Closing Kilimo Salama spin out and capital raise

ACRE Board Member Dr. Wilson Songa at the document-signing ceremony

Lion’s Head have been advising the Syngenta Foundation on spinning out Kilimo Salama – it’s smallholder insurance surveyor in East Africa – as a standalone business, and raising third party capital to help it grow. Our work included developing the business model, valuing the business, identifying and managing discussions with potential investors, and advising on the overall execution of the transaction.

Martin Short, a managing director in our London office, will now sit on the board of the Agricultural and Climate Risk Enterprise or ACRE – the new corporate entity for Kilimo Salama.

For the press release by the Syngenta Foundation for Sustainable Agriculture, see below:

“Kilimo Salama” becomes ACRE [Link]: 

Nairobi/Basel, June 11th. The Syngenta Foundation today announced the launch of ACRE, a company created to advise insurers on protection for African smallholders. Agriculture and Climate Risk Enterprise Ltd. (ACRE) will continue the Foundation’s drive with ‘Kilimo Salama’ to reduce the burden of weather and other risks for small farmers. This is the first time in its over 30-year history that the Foundation has spun off a project to become a new company.

“We have shown since 2009 that affordable insurance for smallholders is not only possible, but also very popular, and that it helps farmers invest more in their crops”, says the Syngenta Foundation’s Executive Director, Dr. Marco Ferroni. “We are delighted that ACRE is now ready to act as an insurance surveyor in Kenya and plans soon to extend its services to further countries.” The new company is one of the few sources of smallholder insurance expertise in Sub-Saharan Africa.

ACRE starts operations with over 30 former Kilimo Salama employees, based mainly in Nairobi. Management reports to a Board that includes Marco Ferroni and Olga Speckhardt, who represent the Syngenta Foundation as majority shareholder. “ACRE is very fortunate in having secured investments by the Lundin Foundation, Grameen Crédit Agricole Foundation and LGT Venture Philanthropy”, announces Speckhardt. These investments are in addition to the grants won recently from the International Finance Corporation and other sources.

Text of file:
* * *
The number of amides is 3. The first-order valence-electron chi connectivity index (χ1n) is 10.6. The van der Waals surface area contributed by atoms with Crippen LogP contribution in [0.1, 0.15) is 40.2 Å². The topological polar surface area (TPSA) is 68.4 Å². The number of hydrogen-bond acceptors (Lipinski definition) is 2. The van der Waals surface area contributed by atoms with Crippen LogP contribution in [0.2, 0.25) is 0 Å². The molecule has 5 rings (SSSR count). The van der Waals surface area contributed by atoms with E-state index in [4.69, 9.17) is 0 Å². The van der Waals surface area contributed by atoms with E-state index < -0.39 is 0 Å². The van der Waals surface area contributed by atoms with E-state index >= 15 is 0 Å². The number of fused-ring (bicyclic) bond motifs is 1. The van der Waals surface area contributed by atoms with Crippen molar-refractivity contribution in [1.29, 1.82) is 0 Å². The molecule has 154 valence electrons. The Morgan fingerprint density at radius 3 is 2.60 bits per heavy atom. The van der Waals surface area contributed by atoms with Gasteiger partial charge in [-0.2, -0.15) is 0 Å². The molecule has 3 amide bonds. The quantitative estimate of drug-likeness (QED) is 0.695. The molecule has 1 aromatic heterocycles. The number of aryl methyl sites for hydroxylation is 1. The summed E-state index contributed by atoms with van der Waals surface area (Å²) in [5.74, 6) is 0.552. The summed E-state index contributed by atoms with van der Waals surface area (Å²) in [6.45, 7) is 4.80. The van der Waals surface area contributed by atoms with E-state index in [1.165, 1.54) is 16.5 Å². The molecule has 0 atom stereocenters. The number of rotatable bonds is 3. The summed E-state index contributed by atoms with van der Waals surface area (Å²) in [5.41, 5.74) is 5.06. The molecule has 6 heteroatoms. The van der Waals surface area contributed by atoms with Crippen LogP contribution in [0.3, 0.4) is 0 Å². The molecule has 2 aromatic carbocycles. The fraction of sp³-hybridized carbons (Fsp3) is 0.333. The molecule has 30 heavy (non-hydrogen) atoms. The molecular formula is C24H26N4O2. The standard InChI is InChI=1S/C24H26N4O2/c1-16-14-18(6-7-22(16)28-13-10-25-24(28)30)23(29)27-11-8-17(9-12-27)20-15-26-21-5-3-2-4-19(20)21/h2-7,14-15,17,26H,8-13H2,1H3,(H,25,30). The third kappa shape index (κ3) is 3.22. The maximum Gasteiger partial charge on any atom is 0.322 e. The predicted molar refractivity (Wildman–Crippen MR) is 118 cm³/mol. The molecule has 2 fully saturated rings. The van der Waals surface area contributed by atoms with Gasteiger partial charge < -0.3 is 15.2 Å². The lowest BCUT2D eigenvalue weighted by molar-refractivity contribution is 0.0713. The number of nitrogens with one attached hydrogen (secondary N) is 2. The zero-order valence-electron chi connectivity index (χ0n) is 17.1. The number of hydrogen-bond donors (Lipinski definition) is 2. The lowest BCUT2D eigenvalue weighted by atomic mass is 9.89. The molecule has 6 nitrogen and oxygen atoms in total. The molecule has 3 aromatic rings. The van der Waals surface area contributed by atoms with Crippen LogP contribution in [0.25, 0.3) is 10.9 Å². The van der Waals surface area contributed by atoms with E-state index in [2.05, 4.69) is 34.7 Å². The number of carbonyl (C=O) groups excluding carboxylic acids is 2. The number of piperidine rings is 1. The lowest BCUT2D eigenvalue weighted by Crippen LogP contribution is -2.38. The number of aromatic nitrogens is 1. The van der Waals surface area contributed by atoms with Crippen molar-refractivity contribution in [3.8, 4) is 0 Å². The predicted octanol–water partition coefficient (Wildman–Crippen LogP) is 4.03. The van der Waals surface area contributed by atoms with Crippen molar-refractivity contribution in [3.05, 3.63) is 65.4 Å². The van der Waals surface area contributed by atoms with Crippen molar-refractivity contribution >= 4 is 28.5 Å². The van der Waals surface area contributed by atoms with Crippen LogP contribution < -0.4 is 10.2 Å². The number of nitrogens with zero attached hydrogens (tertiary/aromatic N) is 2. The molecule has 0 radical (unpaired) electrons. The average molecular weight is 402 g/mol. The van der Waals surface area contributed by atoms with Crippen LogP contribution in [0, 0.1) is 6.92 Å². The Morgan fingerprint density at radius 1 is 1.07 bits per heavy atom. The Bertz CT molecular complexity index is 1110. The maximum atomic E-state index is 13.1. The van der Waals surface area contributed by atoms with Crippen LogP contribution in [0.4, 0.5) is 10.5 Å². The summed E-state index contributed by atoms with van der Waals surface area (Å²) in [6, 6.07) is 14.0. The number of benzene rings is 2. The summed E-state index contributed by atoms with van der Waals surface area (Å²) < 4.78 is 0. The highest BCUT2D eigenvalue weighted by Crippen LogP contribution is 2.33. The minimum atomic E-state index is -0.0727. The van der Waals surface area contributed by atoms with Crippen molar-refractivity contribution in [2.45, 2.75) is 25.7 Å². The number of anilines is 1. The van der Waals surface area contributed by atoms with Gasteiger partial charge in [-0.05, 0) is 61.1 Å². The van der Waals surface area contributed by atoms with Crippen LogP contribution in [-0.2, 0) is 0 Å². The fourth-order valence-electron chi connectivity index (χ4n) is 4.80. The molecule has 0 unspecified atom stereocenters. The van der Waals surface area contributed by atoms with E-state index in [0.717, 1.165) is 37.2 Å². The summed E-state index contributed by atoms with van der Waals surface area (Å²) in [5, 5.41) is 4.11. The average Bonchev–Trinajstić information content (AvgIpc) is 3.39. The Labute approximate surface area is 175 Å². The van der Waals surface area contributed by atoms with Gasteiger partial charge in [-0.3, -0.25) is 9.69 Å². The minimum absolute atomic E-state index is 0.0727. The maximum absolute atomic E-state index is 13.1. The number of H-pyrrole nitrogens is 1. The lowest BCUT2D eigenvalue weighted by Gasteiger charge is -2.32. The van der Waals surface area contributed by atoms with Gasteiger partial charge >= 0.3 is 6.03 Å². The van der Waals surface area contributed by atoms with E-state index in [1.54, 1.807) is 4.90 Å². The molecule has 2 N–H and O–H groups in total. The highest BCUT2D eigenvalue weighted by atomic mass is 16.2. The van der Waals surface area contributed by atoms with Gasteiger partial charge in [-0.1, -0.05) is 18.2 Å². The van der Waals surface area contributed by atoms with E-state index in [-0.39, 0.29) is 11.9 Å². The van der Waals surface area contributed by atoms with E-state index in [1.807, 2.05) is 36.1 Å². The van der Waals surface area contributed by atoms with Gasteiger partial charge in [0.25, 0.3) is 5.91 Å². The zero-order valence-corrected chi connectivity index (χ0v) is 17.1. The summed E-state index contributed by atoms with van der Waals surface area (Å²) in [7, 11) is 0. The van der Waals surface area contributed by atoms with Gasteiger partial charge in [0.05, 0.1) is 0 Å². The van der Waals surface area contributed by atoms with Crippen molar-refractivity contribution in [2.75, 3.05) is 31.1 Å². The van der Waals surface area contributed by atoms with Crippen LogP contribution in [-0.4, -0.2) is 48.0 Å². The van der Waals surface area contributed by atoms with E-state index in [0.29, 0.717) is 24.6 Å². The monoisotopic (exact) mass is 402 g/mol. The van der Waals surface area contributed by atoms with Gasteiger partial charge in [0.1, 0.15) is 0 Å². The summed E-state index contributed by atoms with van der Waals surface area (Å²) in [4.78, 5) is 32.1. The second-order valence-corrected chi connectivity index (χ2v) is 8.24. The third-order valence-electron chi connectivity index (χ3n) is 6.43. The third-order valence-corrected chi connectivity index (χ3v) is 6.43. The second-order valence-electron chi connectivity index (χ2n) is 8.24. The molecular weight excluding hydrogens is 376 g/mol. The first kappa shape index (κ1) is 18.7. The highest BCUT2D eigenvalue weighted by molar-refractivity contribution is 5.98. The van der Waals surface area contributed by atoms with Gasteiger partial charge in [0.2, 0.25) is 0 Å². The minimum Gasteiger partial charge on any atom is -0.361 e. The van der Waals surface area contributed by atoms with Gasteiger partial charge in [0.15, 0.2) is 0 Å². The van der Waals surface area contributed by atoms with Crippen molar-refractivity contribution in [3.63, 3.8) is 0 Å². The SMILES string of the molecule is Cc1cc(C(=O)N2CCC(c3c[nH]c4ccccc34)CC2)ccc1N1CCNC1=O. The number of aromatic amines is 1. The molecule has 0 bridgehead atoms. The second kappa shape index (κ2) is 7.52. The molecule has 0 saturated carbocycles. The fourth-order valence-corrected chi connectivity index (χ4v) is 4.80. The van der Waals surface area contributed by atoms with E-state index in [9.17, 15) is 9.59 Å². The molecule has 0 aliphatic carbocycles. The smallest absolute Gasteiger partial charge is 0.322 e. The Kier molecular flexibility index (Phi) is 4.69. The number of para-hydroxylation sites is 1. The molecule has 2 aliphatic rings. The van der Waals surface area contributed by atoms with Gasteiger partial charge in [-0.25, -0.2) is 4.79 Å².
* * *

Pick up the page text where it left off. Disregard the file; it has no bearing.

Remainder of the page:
“Our investors are closely aligned with ACRE’s mission to help smallholders mitigate the many risks they face, particularly those related to weather”, adds Speckhardt. “Their involvement will greatly help ACRE and its insurance providers extend protection to potentially millions of currently unserved farmers.”

 

Further information on the investors is available at:

www.lundinfoundation.org  /  www.grameen-credit-agricole.org/en  / www.lgtvp.com

 

The Challenge

Around the world, millions of smallholders are facing the effects of climate change. Most of them farm fewer than five hectares, often in remote areas. Extreme or erratic rains, flood and drought threaten their livelihoods.

In Kenya, the agricultural sector employs three-quarters of the working population. In a bad season, smallholders can lose their entire harvest. They then lack the money to buy quality seeds and other inputs for the next growing season. Kilimo Salama is an agricultural insurance product that helps farmers cope with climate change and devastating weather shocks.

 

The Kilimo Salama Model

Kilimo Salama means “safe farming” in Swahili.

Insurance should be simple, affordable, and relevant to small farmers. Kilimo Salama insures farmers against drought and excess rain. Launched in Kenya in 2008, it is now the largest agricultural insurance program in Africa.

By the end of 2013, Kilimo Salama insured 187,000 farmers in three countries. Previously, few of them could afford such cover because of the high costs. Traditional crop insurance relies on expensive farm visits to verify claims. Kilimo Salama does not visit the farms. Most of the program is designed specifically for smallholders. It uses automated weather stations and mobile payments. These dramatically reduce administrative costs, finally enabling a premium price that millions of farmers can afford.